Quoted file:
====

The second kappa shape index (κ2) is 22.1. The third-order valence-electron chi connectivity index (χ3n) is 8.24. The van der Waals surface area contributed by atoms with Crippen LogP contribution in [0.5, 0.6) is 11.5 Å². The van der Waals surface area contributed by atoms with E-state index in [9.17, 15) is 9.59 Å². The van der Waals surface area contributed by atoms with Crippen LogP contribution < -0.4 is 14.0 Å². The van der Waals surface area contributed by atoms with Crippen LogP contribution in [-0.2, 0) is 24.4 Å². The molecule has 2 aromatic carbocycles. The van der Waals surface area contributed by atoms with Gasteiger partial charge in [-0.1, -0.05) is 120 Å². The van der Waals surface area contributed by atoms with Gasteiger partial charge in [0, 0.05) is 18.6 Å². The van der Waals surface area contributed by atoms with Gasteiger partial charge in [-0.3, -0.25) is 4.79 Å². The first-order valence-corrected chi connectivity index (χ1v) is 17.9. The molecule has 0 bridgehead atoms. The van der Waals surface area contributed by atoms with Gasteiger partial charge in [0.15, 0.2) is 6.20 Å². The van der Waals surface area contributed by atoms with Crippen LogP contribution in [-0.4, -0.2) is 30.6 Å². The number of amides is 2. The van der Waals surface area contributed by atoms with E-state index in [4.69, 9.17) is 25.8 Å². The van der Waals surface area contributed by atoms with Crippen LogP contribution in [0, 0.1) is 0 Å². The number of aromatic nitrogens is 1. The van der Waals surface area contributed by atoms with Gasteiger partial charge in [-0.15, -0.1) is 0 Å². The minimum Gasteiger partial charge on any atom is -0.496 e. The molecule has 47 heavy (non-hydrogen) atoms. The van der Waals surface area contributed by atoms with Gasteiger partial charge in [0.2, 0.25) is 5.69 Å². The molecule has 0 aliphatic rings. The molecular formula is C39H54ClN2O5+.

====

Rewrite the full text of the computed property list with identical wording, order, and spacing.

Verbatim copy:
The second kappa shape index (κ2) is 22.1. The third-order valence-electron chi connectivity index (χ3n) is 8.24. The van der Waals surface area contributed by atoms with Crippen LogP contribution in [0.5, 0.6) is 11.5 Å². The van der Waals surface area contributed by atoms with E-state index in [9.17, 15) is 9.59 Å². The van der Waals surface area contributed by atoms with Crippen LogP contribution < -0.4 is 14.0 Å². The van der Waals surface area contributed by atoms with Crippen LogP contribution in [-0.2, 0) is 24.4 Å². The molecule has 2 aromatic carbocycles. The van der Waals surface area contributed by atoms with Gasteiger partial charge in [-0.1, -0.05) is 120 Å². The van der Waals surface area contributed by atoms with Gasteiger partial charge in [0, 0.05) is 18.6 Å². The van der Waals surface area contributed by atoms with Gasteiger partial charge in [-0.3, -0.25) is 4.79 Å². The first-order valence-corrected chi connectivity index (χ1v) is 17.9. The molecule has 0 bridgehead atoms. The van der Waals surface area contributed by atoms with Gasteiger partial charge in [0.15, 0.2) is 6.20 Å². The van der Waals surface area contributed by atoms with Crippen LogP contribution in [-0.4, -0.2) is 30.6 Å². The number of amides is 2. The van der Waals surface area contributed by atoms with E-state index in [4.69, 9.17) is 25.8 Å². The van der Waals surface area contributed by atoms with Crippen LogP contribution in [0, 0.1) is 0 Å². The number of aromatic nitrogens is 1. The van der Waals surface area contributed by atoms with Gasteiger partial charge in [-0.15, -0.1) is 0 Å². The minimum Gasteiger partial charge on any atom is -0.496 e. The molecule has 47 heavy (non-hydrogen) atoms. The van der Waals surface area contributed by atoms with Gasteiger partial charge in [0.2, 0.25) is 5.69 Å². The molecule has 0 aliphatic rings. The molecular formula is C39H54ClN2O5+.